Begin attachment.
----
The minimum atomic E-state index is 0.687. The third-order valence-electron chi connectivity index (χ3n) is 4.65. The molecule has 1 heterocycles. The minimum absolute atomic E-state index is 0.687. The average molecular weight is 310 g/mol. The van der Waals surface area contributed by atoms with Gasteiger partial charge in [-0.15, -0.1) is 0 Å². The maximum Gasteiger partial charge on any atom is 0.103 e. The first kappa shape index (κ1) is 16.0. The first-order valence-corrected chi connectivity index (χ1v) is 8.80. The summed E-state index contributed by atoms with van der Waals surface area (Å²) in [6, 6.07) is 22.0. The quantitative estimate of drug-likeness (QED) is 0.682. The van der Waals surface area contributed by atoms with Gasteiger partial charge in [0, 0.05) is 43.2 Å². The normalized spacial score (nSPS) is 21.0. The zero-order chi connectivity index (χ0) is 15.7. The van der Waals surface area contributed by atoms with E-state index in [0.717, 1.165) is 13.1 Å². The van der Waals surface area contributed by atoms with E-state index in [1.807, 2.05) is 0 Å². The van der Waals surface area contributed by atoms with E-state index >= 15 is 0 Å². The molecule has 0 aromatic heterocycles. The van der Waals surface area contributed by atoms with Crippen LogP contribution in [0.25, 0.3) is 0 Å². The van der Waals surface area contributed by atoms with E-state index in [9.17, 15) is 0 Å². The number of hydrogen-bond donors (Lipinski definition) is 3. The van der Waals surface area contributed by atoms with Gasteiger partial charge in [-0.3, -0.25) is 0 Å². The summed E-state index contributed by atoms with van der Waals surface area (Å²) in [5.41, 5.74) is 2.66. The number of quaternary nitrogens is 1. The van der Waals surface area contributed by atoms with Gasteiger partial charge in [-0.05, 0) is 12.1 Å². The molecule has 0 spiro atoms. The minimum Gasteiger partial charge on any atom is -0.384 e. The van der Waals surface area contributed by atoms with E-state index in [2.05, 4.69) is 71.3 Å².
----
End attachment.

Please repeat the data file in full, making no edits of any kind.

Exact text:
The minimum atomic E-state index is 0.687. The third-order valence-electron chi connectivity index (χ3n) is 4.65. The molecule has 1 heterocycles. The minimum absolute atomic E-state index is 0.687. The average molecular weight is 310 g/mol. The van der Waals surface area contributed by atoms with Gasteiger partial charge in [-0.15, -0.1) is 0 Å². The maximum Gasteiger partial charge on any atom is 0.103 e. The first kappa shape index (κ1) is 16.0. The first-order valence-corrected chi connectivity index (χ1v) is 8.80. The summed E-state index contributed by atoms with van der Waals surface area (Å²) in [6, 6.07) is 22.0. The quantitative estimate of drug-likeness (QED) is 0.682. The van der Waals surface area contributed by atoms with Gasteiger partial charge in [0, 0.05) is 43.2 Å². The normalized spacial score (nSPS) is 21.0. The zero-order chi connectivity index (χ0) is 15.7. The van der Waals surface area contributed by atoms with E-state index in [0.717, 1.165) is 13.1 Å². The van der Waals surface area contributed by atoms with E-state index in [1.807, 2.05) is 0 Å². The van der Waals surface area contributed by atoms with E-state index >= 15 is 0 Å². The molecule has 0 aromatic heterocycles. The van der Waals surface area contributed by atoms with Crippen LogP contribution in [0.25, 0.3) is 0 Å². The van der Waals surface area contributed by atoms with E-state index in [9.17, 15) is 0 Å². The number of hydrogen-bond donors (Lipinski definition) is 3. The van der Waals surface area contributed by atoms with Gasteiger partial charge in [-0.3, -0.25) is 0 Å². The summed E-state index contributed by atoms with van der Waals surface area (Å²) in [5.41, 5.74) is 2.66. The number of quaternary nitrogens is 1. The van der Waals surface area contributed by atoms with Gasteiger partial charge in [-0.05, 0) is 12.1 Å². The molecule has 0 spiro atoms. The minimum Gasteiger partial charge on any atom is -0.384 e. The van der Waals surface area contributed by atoms with E-state index in [2.05, 4.69) is 71.3 Å².